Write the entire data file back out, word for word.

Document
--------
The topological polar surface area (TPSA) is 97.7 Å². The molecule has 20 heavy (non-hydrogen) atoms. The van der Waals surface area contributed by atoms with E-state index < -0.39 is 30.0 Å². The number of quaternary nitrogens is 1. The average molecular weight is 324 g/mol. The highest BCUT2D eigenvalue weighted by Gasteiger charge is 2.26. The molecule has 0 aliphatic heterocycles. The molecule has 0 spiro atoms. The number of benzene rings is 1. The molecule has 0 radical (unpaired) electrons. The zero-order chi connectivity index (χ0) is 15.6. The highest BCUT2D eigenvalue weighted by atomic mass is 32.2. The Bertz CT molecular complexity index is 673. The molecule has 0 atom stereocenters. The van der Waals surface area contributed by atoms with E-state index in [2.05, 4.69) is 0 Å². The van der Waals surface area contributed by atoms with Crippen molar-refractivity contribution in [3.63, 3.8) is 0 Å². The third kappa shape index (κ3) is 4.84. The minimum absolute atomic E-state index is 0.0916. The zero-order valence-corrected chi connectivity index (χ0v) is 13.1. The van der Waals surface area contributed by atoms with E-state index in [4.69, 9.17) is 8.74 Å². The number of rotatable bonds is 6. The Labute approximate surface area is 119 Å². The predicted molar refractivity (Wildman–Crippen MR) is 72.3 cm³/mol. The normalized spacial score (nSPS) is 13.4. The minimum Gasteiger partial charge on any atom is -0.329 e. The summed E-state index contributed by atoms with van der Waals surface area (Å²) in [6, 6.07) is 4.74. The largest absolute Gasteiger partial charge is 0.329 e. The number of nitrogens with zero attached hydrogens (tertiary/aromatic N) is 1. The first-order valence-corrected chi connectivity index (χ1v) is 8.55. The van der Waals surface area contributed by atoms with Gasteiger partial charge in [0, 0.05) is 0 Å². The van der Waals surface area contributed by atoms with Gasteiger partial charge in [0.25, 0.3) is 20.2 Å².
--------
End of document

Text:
The topological polar surface area (TPSA) is 97.7 Å². The molecule has 20 heavy (non-hydrogen) atoms. The van der Waals surface area contributed by atoms with E-state index < -0.39 is 30.0 Å². The number of quaternary nitrogens is 1. The average molecular weight is 324 g/mol. The highest BCUT2D eigenvalue weighted by Gasteiger charge is 2.26. The molecule has 0 aliphatic heterocycles. The molecule has 0 spiro atoms. The number of benzene rings is 1. The molecule has 0 radical (unpaired) electrons. The zero-order chi connectivity index (χ0) is 15.6. The highest BCUT2D eigenvalue weighted by atomic mass is 32.2. The Bertz CT molecular complexity index is 673. The molecule has 0 atom stereocenters. The van der Waals surface area contributed by atoms with E-state index in [2.05, 4.69) is 0 Å². The van der Waals surface area contributed by atoms with Crippen molar-refractivity contribution in [3.63, 3.8) is 0 Å². The third kappa shape index (κ3) is 4.84. The minimum absolute atomic E-state index is 0.0916. The zero-order valence-corrected chi connectivity index (χ0v) is 13.1. The van der Waals surface area contributed by atoms with E-state index in [4.69, 9.17) is 8.74 Å². The number of rotatable bonds is 6. The Labute approximate surface area is 119 Å². The predicted molar refractivity (Wildman–Crippen MR) is 72.3 cm³/mol. The normalized spacial score (nSPS) is 13.4. The minimum Gasteiger partial charge on any atom is -0.329 e. The summed E-state index contributed by atoms with van der Waals surface area (Å²) in [6, 6.07) is 4.74. The largest absolute Gasteiger partial charge is 0.329 e. The number of nitrogens with zero attached hydrogens (tertiary/aromatic N) is 1. The first-order valence-corrected chi connectivity index (χ1v) is 8.55. The van der Waals surface area contributed by atoms with Gasteiger partial charge in [0, 0.05) is 0 Å². The van der Waals surface area contributed by atoms with Gasteiger partial charge in [0.25, 0.3) is 20.2 Å².